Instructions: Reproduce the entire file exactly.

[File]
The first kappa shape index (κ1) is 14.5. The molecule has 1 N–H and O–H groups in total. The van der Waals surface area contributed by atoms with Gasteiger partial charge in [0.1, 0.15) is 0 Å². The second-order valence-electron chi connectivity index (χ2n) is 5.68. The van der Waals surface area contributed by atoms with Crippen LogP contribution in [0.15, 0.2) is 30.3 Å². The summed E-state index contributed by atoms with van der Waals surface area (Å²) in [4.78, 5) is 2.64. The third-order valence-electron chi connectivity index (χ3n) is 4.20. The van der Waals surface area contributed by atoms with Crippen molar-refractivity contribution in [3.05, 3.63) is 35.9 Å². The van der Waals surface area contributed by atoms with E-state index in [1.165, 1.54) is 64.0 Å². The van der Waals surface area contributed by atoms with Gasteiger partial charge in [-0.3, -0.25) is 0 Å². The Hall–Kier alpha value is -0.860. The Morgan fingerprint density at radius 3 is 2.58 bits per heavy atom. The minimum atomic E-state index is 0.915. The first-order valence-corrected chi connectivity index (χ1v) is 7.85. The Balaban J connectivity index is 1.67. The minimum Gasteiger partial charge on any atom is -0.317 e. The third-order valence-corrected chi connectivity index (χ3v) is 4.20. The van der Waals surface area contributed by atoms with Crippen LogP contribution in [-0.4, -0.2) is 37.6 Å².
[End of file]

The first kappa shape index (κ1) is 14.5. The molecule has 1 N–H and O–H groups in total. The van der Waals surface area contributed by atoms with Gasteiger partial charge in [0.1, 0.15) is 0 Å². The second-order valence-electron chi connectivity index (χ2n) is 5.68. The van der Waals surface area contributed by atoms with Crippen LogP contribution in [0.15, 0.2) is 30.3 Å². The summed E-state index contributed by atoms with van der Waals surface area (Å²) in [4.78, 5) is 2.64. The third-order valence-electron chi connectivity index (χ3n) is 4.20. The van der Waals surface area contributed by atoms with Crippen molar-refractivity contribution in [3.05, 3.63) is 35.9 Å². The van der Waals surface area contributed by atoms with E-state index in [1.165, 1.54) is 64.0 Å². The van der Waals surface area contributed by atoms with Gasteiger partial charge in [-0.3, -0.25) is 0 Å². The Hall–Kier alpha value is -0.860. The Morgan fingerprint density at radius 3 is 2.58 bits per heavy atom. The minimum atomic E-state index is 0.915. The first-order valence-corrected chi connectivity index (χ1v) is 7.85. The Balaban J connectivity index is 1.67. The minimum Gasteiger partial charge on any atom is -0.317 e. The third-order valence-corrected chi connectivity index (χ3v) is 4.20. The van der Waals surface area contributed by atoms with Crippen LogP contribution in [-0.4, -0.2) is 37.6 Å².